Family in Germany

In January 2016 I met up with my cousin and his family in a small German village called Bad Windsheim. My cousin, Jim, was in the military and had lived there for about the past ten years or so. I stayed with him, his wife Babsi, and their two kids Jackie and Timmy. We did some sightseeing in the town center, went out to the countryside, went to Wurzburg, and also to Nuremberg. They made me the most amazing German breakfasts. Seriously, I don’t know how this country isn’t completely obese. 

Dachau concentration camp

I took the train from Munich to the Dachau concentration camp for a day. I had a walking tour with a small group. Seeing the gas chambers was very eerie. I don’t want to elaborate much on this topic as it’s not really my position to write about. I think it’s good that these tours are offered so that we remember not to repeat these horrible events that happened in the past.

For more information for those who are interested in WWII history click here.


I ordered butter?

I took the train from my cousins village of Bad Windsheim to Munich. I REALLY wanted to go to a big city. I ended up staying just two nights but kept busy the entire time. 

It started with me getting off the train and walking around in circles to get to my hostel which was actually just across the street from the train station. I found my room, threw my bags down and mapped out my route for the day. It was a BEAUTIFUL January day and I was staying in a perfect location.  

My main goal was to walk to Hofbrauhaus and get a beer. Walking around a new city is SO FUN to me, especially alone because there are no distractions and I love being forced to step out of my comfort zone. I soaked it all in. I made it to Hofbrauhaus and walked on in. I was a bit intimidated by the huge crowd and large tables of laughing friends. That was the moment I wish I had a someone with me. But I sat down and watched some live music and ordered food and a drink. My waiter came back a few minutes later with a stick of butter…. uh what? He then informed me that he was a bit confused as to why I had just ordered butter. I laughed and said that a pretzel and beer would be a great addition. I was just sitting there with my beer and overheard three guys next to me chatting in Korean. PERFECT! So I walked over to them and said, “Annyeonghaseyo” and they were shocked that I had said hello in Korean. I then sat with them and chatted. They were all from Seoul and traveling together for a little vacation. I asked if I could join them for the day and we ended up bouncing to a few different bars for the afternoon. They were nice guys and eventually we parted ways. 

I headed back to the hostel and went to the bar in hopes of making some more friends. I chatted with people from Seattle, Florida, and Austria. We played cards, went out for dinner, and hung out the rest of the evening. Later in the evening I met some more Koreans and one guy was from the neighborhood of Mugeodong in Ulsan where I had lived! What a small world. I love that when you travel alone you are forced to make friends.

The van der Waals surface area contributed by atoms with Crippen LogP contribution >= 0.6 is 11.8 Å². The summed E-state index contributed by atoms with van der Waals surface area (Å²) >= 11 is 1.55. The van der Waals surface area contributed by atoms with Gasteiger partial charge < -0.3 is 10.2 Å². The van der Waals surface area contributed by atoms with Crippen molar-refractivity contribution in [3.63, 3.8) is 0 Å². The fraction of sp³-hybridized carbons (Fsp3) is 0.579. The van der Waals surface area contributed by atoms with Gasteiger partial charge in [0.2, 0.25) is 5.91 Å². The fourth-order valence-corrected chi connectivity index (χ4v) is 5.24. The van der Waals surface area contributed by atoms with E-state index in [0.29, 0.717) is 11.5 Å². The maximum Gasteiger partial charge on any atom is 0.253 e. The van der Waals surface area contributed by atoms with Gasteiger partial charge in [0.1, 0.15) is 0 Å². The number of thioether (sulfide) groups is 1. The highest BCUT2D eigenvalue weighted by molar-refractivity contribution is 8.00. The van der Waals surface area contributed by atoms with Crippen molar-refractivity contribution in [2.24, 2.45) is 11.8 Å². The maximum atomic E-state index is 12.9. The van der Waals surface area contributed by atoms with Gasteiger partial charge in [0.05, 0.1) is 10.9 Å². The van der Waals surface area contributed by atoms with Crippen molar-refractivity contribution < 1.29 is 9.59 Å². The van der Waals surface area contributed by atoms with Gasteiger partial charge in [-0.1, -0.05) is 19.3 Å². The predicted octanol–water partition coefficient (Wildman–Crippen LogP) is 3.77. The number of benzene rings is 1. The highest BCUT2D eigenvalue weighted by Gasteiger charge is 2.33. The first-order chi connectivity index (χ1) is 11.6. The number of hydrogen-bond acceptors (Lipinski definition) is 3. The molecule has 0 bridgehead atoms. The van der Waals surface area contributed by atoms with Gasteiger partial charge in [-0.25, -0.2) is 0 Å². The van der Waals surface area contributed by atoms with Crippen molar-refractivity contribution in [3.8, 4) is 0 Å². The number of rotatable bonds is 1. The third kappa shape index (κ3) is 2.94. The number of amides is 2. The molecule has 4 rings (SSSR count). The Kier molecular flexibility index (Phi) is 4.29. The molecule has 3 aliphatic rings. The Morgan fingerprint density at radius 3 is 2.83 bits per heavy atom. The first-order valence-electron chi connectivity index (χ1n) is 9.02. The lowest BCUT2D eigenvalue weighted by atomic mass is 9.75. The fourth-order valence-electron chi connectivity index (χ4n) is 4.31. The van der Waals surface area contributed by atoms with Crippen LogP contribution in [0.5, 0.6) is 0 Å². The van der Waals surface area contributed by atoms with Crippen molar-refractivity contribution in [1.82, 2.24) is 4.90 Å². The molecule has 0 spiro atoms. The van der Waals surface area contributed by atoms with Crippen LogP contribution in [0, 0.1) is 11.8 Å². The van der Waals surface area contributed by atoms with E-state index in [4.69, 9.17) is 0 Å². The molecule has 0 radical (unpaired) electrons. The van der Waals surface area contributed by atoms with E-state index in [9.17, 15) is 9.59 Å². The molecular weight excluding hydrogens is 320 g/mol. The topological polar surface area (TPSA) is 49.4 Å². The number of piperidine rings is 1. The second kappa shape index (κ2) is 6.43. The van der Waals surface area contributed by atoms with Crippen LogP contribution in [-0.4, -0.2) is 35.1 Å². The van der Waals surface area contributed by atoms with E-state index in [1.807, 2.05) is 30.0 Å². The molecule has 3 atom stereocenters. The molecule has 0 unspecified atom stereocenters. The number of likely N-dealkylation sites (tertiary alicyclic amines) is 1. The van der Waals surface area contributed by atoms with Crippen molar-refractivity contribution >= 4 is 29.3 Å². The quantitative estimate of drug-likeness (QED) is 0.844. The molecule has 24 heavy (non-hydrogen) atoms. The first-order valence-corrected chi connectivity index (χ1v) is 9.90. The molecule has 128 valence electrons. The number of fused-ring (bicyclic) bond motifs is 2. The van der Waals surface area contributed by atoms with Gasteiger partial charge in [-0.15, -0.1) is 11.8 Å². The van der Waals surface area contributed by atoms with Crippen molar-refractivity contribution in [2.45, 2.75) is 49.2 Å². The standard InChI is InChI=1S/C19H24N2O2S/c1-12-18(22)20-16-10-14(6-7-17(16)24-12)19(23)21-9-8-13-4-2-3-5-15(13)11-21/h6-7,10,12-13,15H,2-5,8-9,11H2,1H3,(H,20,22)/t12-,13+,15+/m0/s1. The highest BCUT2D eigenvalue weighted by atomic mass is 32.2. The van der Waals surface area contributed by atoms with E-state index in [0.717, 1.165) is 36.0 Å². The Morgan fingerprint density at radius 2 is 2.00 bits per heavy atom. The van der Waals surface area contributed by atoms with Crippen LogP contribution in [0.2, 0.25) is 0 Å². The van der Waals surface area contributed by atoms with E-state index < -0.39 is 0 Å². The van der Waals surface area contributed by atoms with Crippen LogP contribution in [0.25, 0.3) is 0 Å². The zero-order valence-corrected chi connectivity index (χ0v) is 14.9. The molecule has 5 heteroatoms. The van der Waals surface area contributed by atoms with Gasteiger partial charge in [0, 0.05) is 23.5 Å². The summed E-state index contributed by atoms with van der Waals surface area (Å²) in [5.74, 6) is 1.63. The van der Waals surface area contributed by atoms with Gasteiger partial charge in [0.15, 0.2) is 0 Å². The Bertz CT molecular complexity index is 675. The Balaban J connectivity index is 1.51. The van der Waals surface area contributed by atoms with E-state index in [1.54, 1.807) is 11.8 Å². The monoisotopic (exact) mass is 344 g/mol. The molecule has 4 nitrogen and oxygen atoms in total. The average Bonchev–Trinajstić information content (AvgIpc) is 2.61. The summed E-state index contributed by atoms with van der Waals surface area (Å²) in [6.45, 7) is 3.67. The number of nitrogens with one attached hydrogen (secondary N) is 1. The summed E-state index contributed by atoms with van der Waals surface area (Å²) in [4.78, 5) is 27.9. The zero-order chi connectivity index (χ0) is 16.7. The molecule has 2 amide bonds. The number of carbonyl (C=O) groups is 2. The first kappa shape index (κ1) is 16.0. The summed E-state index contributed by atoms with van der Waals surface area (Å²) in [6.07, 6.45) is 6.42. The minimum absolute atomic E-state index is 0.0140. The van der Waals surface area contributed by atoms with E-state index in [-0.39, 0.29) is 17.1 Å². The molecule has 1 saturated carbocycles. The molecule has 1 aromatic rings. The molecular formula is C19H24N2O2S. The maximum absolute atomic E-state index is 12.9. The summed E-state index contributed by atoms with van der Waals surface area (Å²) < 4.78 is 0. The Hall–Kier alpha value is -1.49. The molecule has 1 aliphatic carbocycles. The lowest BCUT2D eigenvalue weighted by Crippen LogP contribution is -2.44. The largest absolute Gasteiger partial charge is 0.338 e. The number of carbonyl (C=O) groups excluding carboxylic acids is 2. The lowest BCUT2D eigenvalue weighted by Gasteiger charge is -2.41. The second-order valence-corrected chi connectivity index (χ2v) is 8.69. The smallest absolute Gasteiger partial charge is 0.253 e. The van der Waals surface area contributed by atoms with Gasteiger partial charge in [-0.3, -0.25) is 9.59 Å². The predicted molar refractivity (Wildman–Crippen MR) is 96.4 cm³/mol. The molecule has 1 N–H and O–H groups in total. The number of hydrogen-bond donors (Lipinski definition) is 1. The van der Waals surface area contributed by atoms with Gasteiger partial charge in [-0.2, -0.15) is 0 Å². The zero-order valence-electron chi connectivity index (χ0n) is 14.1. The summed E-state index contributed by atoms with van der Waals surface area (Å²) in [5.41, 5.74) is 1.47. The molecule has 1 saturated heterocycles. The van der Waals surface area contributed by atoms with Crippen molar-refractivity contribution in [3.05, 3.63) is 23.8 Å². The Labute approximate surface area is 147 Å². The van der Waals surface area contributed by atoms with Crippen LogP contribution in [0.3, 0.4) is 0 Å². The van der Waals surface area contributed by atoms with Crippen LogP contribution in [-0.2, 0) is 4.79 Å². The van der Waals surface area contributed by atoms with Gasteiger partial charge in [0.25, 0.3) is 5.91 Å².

For the next couple days I went to Dachau, walked around the entire city for hours, got lost in a few different parks, ate really good food, and bought some really cool pants for 2 euros. 


Europe cures the winter blues

When I went to Europe in January 2016 I was broke. I was working two part-time jobs while also paying the bare minimum on my student loans. I didn’t have much leftover to really go outside of Seattle. So I bought some yarn and I saved up about $1,500 by selling crocheted items during the two months before my trip. I told myself I would have 100% of that money go to my “travel fund” and it worked!

So I took two (unpaid) weeks off in January & planned a trip to visit some friends and family who lived abroad. I am very fortunate to have connections in other countries and a place to stay when needed.

Did you know there are CHEAP flights to Sweden? Through Norwegian Air I could get a one way ticket from Oakland to Stockholm for $240. I would spend a weekend there & continue on to Germany, Ukraine, & England. Random, right? My credit card company thought so as well and stopped processing my flights as I was booking them.

Thanks to my dad and his love for planning travel itineraries I could make it work. After multiple phone calls to my bank, talking to my dad on the phone for two hours to get it all sorted, basically breaking my laptop while opening tab after tab after tab, and a LOT of patience it was set:

  • Flight 1: Seattle to Oakland for a quick layover – $90
  • Flight 2: Oakland to Arlanda (Stockholm) – $240
  • Flight 3: Arlanda to Frankfurt – $130
  • Flight 4: Frankfurt to Kiev – $120
  • Flight 5: Kiev to London – $75
  • Flight 6: London to LAX – $330
  • Flight 7: LAX to Seattle – $110
  • Total price: $1,095

So why this trip? I had a place to sleep everywhere I went. During those two weeks I stayed in a hostel ONCE in Ukraine, TWICE in Germany, and ONCE in London. I KNOW that this is not something everyone can do so I am very thankful for the family and friends that took me in. Thanks to Anna, Jim, Babsy, Colin, Stacey, & Nicola.

**More stories shown under the Sweden, Germany, Ukraine, & England tabs.